Safety Matters - Hurry Up Can Hurt

Monday March 24, 2014

BrendaBoomer500px“These are practical reminders that cutting corners can cause unnecessary injuries.” Brenda Boomer | bboomer@peabodyinc.com When we hurry on the job, the only thing we really accomplish is increasing our chances of having an accident. Sports cars speeding over racetracks are marked with racing stripes. People speeding through tasks on the job are marked with cuts, bruises and bandages. There are places to race and places not to race. Speed belongs on the racecourse, not in the workplace. But almost everyone has been guilty of speeding through a job. We forget, until it’s too late, that hurrying can hurt. In just about every instance, hurrying on the job does not do much to increase productivity. Typically, it is just an easy way to get a job done, get a tough job out of the way, or to try to get off the job as soon as possible. When we hurry on the job, the only thing we really accomplish is increasing our chances of an unsafe act happening. Sound Familiar? Below are a few “hurry up” scenarios. Have you been guilty of any of the following?
  • Did not wear safety glasses because the job should only take a few minutes
  • Used the wrong ladder because the proper one was too far away
  • Did not use proper lockout procedures because you could fix it yourself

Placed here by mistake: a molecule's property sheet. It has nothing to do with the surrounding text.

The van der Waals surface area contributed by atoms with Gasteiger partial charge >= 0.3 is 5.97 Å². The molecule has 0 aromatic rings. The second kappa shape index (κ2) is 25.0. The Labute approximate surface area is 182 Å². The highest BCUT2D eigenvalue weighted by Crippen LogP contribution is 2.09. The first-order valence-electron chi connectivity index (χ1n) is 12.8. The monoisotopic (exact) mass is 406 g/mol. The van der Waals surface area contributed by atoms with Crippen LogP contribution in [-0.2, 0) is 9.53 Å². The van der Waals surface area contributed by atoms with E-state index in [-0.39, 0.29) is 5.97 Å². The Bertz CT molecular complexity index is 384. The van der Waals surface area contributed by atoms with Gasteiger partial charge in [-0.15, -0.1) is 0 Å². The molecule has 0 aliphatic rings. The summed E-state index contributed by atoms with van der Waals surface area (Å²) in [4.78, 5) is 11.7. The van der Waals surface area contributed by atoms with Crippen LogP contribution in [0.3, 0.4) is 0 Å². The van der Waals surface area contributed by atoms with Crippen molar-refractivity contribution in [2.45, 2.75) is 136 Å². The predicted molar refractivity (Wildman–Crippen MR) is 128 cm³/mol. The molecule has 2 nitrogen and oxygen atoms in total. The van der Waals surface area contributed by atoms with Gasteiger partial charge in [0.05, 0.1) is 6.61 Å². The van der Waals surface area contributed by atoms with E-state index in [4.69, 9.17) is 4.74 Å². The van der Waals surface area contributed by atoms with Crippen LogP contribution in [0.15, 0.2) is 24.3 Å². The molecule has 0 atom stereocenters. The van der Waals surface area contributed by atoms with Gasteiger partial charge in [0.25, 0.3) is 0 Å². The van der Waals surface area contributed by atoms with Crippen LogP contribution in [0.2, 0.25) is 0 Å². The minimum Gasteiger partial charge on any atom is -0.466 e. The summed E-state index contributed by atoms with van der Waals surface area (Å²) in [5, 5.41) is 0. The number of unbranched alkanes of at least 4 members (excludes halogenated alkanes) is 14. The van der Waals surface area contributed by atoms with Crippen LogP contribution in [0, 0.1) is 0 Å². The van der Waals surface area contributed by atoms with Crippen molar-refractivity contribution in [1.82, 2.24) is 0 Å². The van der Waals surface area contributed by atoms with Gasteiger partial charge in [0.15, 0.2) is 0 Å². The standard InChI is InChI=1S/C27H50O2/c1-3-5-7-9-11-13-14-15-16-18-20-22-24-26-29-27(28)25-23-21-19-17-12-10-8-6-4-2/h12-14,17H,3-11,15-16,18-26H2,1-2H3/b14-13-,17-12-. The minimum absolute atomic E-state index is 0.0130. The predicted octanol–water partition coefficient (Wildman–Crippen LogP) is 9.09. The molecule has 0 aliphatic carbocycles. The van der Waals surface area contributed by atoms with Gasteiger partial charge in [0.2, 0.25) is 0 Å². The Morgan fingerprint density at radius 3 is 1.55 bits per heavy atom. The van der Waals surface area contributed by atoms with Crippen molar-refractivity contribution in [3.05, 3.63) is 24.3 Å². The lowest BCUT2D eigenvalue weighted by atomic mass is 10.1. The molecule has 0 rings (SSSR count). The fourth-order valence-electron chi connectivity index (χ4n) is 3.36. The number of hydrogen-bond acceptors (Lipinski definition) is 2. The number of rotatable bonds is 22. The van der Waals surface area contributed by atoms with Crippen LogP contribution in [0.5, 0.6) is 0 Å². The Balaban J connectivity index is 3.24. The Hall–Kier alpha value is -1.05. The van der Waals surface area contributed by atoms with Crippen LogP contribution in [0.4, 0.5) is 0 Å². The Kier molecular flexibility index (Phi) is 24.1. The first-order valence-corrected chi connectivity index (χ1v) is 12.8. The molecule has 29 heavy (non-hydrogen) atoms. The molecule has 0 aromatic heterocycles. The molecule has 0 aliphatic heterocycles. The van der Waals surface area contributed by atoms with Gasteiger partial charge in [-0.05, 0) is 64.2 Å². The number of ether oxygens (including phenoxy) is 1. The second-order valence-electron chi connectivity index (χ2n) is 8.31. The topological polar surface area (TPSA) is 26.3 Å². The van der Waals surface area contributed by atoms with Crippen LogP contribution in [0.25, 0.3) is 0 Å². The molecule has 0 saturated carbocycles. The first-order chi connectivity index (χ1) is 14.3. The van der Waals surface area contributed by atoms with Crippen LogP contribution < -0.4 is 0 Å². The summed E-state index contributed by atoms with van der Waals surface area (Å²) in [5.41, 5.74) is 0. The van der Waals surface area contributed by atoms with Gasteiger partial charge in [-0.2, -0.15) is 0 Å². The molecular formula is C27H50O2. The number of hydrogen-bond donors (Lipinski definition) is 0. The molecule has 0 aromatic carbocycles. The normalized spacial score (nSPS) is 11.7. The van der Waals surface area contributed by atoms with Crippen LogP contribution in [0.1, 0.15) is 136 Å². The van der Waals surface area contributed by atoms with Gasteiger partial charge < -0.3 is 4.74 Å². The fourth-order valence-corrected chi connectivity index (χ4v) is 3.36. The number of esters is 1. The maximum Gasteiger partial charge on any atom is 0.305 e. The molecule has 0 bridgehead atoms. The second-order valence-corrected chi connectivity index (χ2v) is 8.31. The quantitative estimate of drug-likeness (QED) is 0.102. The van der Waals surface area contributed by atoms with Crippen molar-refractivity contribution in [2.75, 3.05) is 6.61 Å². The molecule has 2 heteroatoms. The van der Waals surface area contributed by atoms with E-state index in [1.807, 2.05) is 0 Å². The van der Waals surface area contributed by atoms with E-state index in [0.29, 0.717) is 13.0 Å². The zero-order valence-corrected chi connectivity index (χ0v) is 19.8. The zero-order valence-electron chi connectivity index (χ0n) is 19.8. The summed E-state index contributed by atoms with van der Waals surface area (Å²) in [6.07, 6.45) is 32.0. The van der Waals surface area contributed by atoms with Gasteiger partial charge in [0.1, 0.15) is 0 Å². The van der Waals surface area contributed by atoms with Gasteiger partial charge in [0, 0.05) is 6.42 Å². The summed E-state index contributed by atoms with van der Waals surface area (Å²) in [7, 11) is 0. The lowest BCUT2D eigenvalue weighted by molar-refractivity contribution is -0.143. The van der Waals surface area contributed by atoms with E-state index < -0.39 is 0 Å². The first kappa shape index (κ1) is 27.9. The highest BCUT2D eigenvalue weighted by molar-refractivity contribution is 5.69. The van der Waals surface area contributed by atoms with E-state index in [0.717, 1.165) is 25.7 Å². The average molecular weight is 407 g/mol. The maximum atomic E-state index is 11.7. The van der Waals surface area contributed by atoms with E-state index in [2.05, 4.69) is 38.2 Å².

• Took a shortcut between machinery or stockpiles of materials
  • Used a wrench instead of a hammer because your hammer was located across the room
  • Climbed a ladder with tools stuck in your pocket or in your hand because you didn’t have a tool belt
  • Cut the grounding prong off a three-way ground wire plug because you didn’t have an adapter
  • Removed a guard to repair your machine and did not put it back
  • Reached “just a little bit further” on the ladder so you did not have to climb all the way down and move it
  • Did not unplug a power tool before making adjustments because you would only have to plug it in again
  • Used a dull saw blade for just one more cut
  • Gave the forklift truck just a little more gas so you could get one more load in before lunch
  • Did not completely brace the scaffold because one of the braces was missing
  • Laid a board down full of nails with the intention of bending the nails over in a minute
  • Climbed up the side of a bin instead of getting a ladder
  • Did not slow down at a blind corner because you had never seen anyone there before
Sometimes when you hurry, nothing bad happens and other times there may be near misses. But eventually, a serious injury will occur. Is it really worth your eyesight, your limbs, or even your life to save those few minutes? Slow Down, for Safety’s Sake When hurrying on the job, you don’t end up speeding up the work—you just speed up your chances of an accident. Practice safety, don’t learn it through accidents.